We all have them. The question is why? Why for some things and not for others? And why is it that they’re usually for things that aren’t healthy?
Dr. Doug Lisle’s Pleasure Trap goes in to great detail about what actually happens to our brains when we want the bad stuff. Or at least usually the bad stuff. In a nutshell: Every time we feel good from an experience or something we’ve consumed, new connections form in the brain asking for more. Just think of the thousands of chocolate-wanting neurons!
Also, our minds are designed to put in the least amount of effort for the biggest pleasure response. This definitely worked to our advantage before the agricultural age, when we foraged (and hunted) for food. We ate what we needed to survive. But now that we have easy access to way more food (a big chunk of which is incredibly unhealthy), this primal instinct is slowly — or quickly — killing us. This chemical makeup in our brains can make us addicted to a whole host of things: sugar, salt, caffeine, dairy, or booze. You name it.
On top of that, processed and junk “food” is literally designed to make us addicted. Food scientists have this in mind with every ingredient they create, which makes it physically difficult to give up certain foods. Our bodies feel like they can’t live with out it. Even the New York Times recently featured an article about this very real, Orwellian problem. Pretty disturbing.
You can also crave certain foods because you’re lacking a nutrient found in that food. It might not be the best food for you or even the best source, but your brain asks for it.
A few examples:
If you’ve ever had to have a hamburger or steak, you might be lacking iron. That’s really what you’re craving. So no need to actually eat beef; you can pick up a kale salad, lentils, chickpeas, edamame, or tempeh. Make sure to eat vitamin C-rich foods or take vitamin C supplements to aid in the absorption of iron.
PMS and chocolate. When you’re dying for chocolate at that time of the month, you might be low in magnesium. Yes, it could be the sugar in there. But specifically craving chocolate when you’re PMSing might be a deficiency issue. Try pumpkin seeds, quinoa, almonds, oatmeal, spinach, black-eyed peas, or a baked potato instead.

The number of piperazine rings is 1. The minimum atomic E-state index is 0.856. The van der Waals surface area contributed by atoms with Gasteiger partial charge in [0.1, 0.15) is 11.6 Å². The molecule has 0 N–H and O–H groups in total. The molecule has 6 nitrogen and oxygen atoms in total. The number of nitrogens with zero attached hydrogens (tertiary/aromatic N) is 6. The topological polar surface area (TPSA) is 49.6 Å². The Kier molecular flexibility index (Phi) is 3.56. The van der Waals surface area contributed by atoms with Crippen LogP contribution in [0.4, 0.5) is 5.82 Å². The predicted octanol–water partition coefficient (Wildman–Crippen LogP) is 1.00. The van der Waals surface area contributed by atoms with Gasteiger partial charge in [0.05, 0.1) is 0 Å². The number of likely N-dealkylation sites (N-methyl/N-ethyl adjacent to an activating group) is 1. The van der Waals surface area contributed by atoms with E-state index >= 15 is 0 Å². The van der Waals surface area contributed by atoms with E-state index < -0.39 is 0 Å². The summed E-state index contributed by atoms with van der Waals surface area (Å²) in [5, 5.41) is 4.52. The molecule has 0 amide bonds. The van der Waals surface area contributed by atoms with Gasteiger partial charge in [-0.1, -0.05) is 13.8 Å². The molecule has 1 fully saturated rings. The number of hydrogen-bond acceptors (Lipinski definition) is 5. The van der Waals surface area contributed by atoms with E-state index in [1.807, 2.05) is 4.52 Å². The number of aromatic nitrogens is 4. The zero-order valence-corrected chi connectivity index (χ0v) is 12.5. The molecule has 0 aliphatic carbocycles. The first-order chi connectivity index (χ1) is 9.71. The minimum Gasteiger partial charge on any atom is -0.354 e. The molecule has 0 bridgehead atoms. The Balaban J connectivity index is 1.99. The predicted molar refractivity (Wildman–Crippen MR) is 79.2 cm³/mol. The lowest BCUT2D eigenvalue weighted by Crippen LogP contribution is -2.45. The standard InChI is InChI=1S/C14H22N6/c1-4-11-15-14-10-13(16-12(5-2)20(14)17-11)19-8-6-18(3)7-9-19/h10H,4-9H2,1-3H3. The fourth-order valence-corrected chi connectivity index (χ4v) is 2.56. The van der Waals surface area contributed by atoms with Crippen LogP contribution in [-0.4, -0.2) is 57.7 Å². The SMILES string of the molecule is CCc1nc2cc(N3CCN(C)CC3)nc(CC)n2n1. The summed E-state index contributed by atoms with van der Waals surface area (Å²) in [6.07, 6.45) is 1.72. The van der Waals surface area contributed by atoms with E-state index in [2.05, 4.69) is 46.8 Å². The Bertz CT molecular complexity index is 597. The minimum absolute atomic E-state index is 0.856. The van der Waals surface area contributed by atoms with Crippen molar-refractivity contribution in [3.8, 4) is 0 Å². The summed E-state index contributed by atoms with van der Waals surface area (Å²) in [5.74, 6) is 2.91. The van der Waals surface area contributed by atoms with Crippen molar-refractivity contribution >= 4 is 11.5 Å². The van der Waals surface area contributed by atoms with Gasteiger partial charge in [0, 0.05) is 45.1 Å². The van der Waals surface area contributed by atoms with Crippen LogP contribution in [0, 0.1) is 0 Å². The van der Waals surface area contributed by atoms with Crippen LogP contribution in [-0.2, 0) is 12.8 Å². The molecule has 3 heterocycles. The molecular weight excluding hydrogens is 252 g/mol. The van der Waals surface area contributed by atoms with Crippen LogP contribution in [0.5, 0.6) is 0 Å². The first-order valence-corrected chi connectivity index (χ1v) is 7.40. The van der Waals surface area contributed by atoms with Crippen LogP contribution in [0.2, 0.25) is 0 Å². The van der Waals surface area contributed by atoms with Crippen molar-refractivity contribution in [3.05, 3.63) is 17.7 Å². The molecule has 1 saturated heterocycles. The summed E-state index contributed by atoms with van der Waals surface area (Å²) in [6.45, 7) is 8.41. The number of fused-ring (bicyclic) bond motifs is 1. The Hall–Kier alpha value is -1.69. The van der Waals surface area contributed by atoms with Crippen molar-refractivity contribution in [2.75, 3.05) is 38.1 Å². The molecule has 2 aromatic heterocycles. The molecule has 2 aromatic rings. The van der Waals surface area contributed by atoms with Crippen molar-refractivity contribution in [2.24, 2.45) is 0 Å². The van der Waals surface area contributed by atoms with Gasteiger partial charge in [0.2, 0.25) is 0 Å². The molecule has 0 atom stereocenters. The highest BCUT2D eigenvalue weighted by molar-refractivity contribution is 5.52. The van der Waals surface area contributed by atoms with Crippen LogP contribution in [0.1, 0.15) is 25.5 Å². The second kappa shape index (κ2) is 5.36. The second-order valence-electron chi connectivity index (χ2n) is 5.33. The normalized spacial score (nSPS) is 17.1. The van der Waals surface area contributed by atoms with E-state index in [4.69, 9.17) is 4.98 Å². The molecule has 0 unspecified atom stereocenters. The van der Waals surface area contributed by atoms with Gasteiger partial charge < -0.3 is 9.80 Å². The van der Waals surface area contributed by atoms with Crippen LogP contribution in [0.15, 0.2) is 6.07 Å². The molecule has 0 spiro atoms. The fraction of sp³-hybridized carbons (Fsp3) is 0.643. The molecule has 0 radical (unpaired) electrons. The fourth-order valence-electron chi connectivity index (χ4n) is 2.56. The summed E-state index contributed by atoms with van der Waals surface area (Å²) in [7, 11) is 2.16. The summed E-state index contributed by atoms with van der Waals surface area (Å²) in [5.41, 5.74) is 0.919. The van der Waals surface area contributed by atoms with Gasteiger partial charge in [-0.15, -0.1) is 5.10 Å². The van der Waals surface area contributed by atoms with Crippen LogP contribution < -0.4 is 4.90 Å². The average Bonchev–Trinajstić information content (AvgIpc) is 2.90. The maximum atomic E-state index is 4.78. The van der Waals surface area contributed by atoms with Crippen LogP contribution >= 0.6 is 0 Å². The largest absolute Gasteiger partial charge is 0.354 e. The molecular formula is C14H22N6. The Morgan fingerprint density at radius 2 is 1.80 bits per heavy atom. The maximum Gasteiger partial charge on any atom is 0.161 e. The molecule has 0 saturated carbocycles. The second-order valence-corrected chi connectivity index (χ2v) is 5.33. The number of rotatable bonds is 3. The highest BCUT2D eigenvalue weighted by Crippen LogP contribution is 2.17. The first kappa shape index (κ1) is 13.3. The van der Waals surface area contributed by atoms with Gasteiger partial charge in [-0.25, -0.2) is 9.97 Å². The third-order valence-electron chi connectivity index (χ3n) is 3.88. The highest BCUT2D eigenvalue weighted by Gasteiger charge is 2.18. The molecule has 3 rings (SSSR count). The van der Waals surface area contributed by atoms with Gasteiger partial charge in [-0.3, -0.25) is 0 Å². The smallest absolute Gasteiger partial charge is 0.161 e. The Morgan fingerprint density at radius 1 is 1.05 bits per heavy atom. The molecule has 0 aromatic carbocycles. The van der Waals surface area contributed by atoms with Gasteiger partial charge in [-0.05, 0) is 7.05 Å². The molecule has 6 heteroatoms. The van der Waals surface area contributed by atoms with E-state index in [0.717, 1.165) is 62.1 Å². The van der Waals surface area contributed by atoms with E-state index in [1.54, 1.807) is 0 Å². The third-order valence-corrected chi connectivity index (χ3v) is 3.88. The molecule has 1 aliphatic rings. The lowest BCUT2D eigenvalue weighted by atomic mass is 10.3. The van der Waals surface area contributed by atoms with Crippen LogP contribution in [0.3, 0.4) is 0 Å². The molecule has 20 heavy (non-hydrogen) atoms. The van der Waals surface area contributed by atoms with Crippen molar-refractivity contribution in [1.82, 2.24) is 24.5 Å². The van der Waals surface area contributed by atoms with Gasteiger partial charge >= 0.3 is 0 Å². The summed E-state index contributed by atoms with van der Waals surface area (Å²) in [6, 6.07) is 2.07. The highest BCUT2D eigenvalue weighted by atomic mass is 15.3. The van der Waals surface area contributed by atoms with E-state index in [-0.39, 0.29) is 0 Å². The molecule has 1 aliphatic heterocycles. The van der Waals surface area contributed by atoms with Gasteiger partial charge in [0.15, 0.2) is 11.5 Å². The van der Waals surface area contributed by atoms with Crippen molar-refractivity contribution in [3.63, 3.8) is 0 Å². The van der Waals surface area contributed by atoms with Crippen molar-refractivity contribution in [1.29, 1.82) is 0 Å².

Seafood. This may mean you need more healthy fat in your diet. Make sure to eat some omega-3 rich daily, like hemp, kale, flax, seaweed, or walnuts. Avocado is another fat fave of mine. Some people prefer coconut oil.
That all-consuming “need” for dairy comes from casomorphin. Casomorphin is the opiate-like chemical released when consuming dairy. It makes you hooked without even realizing it. Whether it’s in humans, cows, or goats, its real purpose is to make sure babies drink enough of their mother’s milk.
We can also have an emotional attachment to certain foods, like the memories that come with what mom used to cook for us when we weren’t feeling well. You may associate ice cream with having a reward, or you may feel a connection to certain holiday meals. This can be hard to break. Thinking that Thanksgiving just won’t be the same without turkey, butter, sugar, or tons of wine can be shifted. There are plenty of healthier, cruelty-free options and recipes available. Eventually, you won’t miss it.
I recommend adding in foods that will help you thrive. Get creative. Try something new every week or two. Your palate will change, and you’ll start to crave more of the good stuff. It’s also important not to have the attitude of deprivation. Feeling like you’re missing out on the joys of life will set you up to fail. Think of all the new foods you get to try and how much better you’re feeling instead. If you’re having a tough time saying no, then get help from friends, family, or even a support group. Having people around you who have been there is a great tool.
Should you give in to these cravings? Only you can truly answer that. For most people, occasionally indulging is a slippery slope. Or if you’re avoiding certain foods for ethical reasons, I’d say stick with it. There are plenty of people like myself who get it and will listen to your needs and concerns.
By HEATHER LOUNSBURY